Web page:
Two Gentlemen of Lebowski
BOTTOM LINE: I wanted to love it, I really really did. The Big Lebowski in Shakesperean rhyme? Sounds awesome. Execution-wise, not so much.
Overall, Two Gentlemen of Lebowski has an impressive script that remains faithful to the movie The Big Lebowski while taking on the grandiose and presentational Shakespearean style. If you're familiar with the film, there are some funny moments in which its classic and indelible lines come out in Shakespearean terms ("be I wrong," anyone?). The actors (from what I could see of the show) look like an able group. The production values are sufficient, and since the set consists mostly of folding chairs, the projections are cute and add flavor.
This is my question: since you can't improve upon the movie, why bother? Sure, diehards will always go see anything Lebowski-related, but if you're going to redo a classic (and I refer to both Shakespeare and Lebowski with that word), what is your motive? Watching the show, I didn't know why I was there, except to satisfy my own curiosity. But does that a good theatre experience make?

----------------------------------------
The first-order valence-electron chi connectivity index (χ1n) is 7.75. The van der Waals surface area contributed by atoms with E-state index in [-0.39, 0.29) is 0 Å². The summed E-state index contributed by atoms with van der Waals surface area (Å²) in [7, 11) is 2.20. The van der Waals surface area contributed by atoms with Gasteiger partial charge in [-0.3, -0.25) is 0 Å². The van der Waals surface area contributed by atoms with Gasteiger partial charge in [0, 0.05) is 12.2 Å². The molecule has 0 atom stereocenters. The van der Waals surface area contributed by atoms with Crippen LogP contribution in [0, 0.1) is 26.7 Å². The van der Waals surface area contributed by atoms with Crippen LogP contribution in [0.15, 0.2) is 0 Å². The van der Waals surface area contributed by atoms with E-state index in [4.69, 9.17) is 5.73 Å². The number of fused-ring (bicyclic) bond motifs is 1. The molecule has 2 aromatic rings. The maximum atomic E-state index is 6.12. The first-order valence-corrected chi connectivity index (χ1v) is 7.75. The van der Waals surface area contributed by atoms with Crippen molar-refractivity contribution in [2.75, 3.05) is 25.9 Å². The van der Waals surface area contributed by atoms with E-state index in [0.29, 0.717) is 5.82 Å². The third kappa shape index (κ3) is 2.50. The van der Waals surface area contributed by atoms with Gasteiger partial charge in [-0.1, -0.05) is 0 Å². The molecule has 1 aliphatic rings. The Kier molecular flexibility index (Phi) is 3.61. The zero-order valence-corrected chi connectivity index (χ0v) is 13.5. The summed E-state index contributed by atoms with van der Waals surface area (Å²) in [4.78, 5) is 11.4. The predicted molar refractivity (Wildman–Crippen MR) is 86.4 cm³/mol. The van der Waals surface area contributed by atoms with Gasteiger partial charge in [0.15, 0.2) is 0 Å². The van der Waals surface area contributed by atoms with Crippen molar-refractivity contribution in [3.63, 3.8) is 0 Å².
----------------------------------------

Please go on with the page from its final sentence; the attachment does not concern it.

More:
The lesson here: What makes The Big Lebowski special is the "parlance of our times." Therefore, it doesn't do anybody much good to throw that out, and re-create the plot using a linguistic form that died centuries ago.
(Two Gentlemen of Lebowski plays at the Kraine Theater, 85 E. 4th Street, through April 4. Performances are Sundays, Mondays and Tuesdays at 7:30pm, Thursdays at 8pm, and Fridays and Saturdays at 7:30pm, with no performance Sunday March 28. Tickets are $20 ($16 students and seniors); they were available on smarttix.com, but the rest of the run is sold out. Try getting to the box office early to ask about a waiting list. For more info, visit horsetrade.info)